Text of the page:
In this modern world, most of us hear the word bank & think immediately of a financial institution. How did bank make its way there from its original meaning, a lump of mud?
Back in the 1200s, most the Scandinavian languages used a form of bank to mean a swelling or rise of soil in a sea, river or shoal. We still see this meaning when we refer to a river bank. We use the verb form when we bank up the soil to form a berm. When we bank the ball off a harder surface during a game of billiards or basketball, we’re riffing on the idea that something floating in the river might bounce off the river bank.
Some of the first bits of “furniture” were earthen structures — heaped up soil or dried mud. When the word bank made its way to Scotland, it grew to mean a raised area on which one might sleep, & the Scots called such a thing a bunker, which eventually broadened to apply to the building in which many sleeping spots exist. In time, the sleeping spots themselves got shortened to bunks.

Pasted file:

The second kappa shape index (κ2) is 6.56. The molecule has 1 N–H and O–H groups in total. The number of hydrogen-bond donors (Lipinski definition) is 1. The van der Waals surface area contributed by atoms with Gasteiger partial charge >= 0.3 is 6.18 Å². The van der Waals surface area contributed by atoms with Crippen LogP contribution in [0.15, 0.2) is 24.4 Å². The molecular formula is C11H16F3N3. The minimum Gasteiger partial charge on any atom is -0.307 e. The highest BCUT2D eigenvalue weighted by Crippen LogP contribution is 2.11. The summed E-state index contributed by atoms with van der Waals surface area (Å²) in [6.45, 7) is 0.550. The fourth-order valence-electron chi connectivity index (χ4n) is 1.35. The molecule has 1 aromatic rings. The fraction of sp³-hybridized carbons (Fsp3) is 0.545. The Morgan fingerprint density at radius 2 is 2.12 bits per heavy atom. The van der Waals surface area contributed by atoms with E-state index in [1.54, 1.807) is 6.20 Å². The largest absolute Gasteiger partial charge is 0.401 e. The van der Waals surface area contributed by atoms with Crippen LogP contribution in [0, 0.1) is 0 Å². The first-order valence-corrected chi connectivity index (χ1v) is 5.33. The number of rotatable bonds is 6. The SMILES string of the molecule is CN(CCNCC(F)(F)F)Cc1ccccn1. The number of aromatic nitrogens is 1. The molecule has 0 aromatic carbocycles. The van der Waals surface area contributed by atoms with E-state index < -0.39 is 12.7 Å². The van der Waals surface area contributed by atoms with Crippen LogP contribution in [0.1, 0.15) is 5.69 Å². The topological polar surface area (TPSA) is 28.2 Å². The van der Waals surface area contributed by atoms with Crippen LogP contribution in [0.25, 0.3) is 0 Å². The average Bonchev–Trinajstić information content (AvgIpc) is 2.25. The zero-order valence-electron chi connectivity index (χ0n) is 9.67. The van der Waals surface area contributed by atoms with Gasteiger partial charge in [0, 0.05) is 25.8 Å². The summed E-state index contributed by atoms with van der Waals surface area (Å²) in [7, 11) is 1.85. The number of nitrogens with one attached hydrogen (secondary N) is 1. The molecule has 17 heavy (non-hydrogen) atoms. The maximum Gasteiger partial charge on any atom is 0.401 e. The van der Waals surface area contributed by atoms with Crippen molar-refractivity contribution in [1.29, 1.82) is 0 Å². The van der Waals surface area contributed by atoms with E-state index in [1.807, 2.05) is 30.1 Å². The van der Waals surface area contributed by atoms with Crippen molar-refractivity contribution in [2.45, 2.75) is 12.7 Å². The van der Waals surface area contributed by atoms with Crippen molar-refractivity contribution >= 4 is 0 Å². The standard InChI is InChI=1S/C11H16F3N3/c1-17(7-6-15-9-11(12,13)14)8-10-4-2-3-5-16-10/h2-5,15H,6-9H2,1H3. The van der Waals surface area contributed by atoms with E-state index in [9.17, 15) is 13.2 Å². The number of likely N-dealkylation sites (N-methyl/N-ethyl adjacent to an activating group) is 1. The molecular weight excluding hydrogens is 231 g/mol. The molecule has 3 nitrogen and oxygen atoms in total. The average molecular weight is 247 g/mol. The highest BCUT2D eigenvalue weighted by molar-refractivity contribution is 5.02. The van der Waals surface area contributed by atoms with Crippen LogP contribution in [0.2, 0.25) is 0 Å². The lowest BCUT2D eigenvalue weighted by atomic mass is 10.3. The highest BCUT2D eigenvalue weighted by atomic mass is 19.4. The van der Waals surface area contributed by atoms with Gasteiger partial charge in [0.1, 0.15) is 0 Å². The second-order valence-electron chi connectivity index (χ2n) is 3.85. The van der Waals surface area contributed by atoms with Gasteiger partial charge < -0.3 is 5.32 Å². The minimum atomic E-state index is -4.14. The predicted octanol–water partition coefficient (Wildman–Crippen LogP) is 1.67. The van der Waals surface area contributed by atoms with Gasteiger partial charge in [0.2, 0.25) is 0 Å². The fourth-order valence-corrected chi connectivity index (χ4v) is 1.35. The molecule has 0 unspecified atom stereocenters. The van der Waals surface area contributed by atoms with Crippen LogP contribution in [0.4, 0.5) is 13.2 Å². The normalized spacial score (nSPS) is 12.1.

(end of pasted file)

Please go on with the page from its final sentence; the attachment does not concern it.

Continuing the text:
In Old English, bank morphed into the word bench, meaning long seat. And since there’s not that much difference between a bench & a table, both bank & bench began also meaning table — giving us the word workbench & the table at which a moneylender might sit — a bank.
Do we speak some kind of nutty language or what?
My thanks go out to this week’s sources Etymonline, Collins Dictionary, Merriam Webster, Wordnik, & the OED.
I write for teens, narrate audio books, bake bread, play music, and ponder the wonder of words in a foggy little town on California's central coast.
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